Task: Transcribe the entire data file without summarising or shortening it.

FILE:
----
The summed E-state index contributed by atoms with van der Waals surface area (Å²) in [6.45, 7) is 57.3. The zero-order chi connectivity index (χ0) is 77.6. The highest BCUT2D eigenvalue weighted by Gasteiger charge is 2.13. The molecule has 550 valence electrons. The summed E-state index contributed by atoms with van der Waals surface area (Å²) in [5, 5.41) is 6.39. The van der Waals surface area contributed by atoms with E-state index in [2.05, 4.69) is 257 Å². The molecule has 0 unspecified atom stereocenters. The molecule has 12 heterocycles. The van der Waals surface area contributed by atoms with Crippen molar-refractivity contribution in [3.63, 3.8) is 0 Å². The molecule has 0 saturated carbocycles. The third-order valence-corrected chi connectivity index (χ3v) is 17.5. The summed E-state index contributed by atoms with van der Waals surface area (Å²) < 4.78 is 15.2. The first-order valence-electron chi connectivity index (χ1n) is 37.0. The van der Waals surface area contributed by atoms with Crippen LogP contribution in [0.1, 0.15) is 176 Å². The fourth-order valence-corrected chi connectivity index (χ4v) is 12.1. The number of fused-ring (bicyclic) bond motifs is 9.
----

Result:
The summed E-state index contributed by atoms with van der Waals surface area (Å²) in [6.45, 7) is 57.3. The zero-order chi connectivity index (χ0) is 77.6. The highest BCUT2D eigenvalue weighted by Gasteiger charge is 2.13. The molecule has 550 valence electrons. The summed E-state index contributed by atoms with van der Waals surface area (Å²) in [5, 5.41) is 6.39. The van der Waals surface area contributed by atoms with E-state index in [2.05, 4.69) is 257 Å². The molecule has 0 unspecified atom stereocenters. The molecule has 12 heterocycles. The van der Waals surface area contributed by atoms with Crippen molar-refractivity contribution in [3.63, 3.8) is 0 Å². The molecule has 0 saturated carbocycles. The third-order valence-corrected chi connectivity index (χ3v) is 17.5. The summed E-state index contributed by atoms with van der Waals surface area (Å²) < 4.78 is 15.2. The first-order valence-electron chi connectivity index (χ1n) is 37.0. The van der Waals surface area contributed by atoms with Crippen LogP contribution in [0.1, 0.15) is 176 Å². The fourth-order valence-corrected chi connectivity index (χ4v) is 12.1. The number of fused-ring (bicyclic) bond motifs is 9.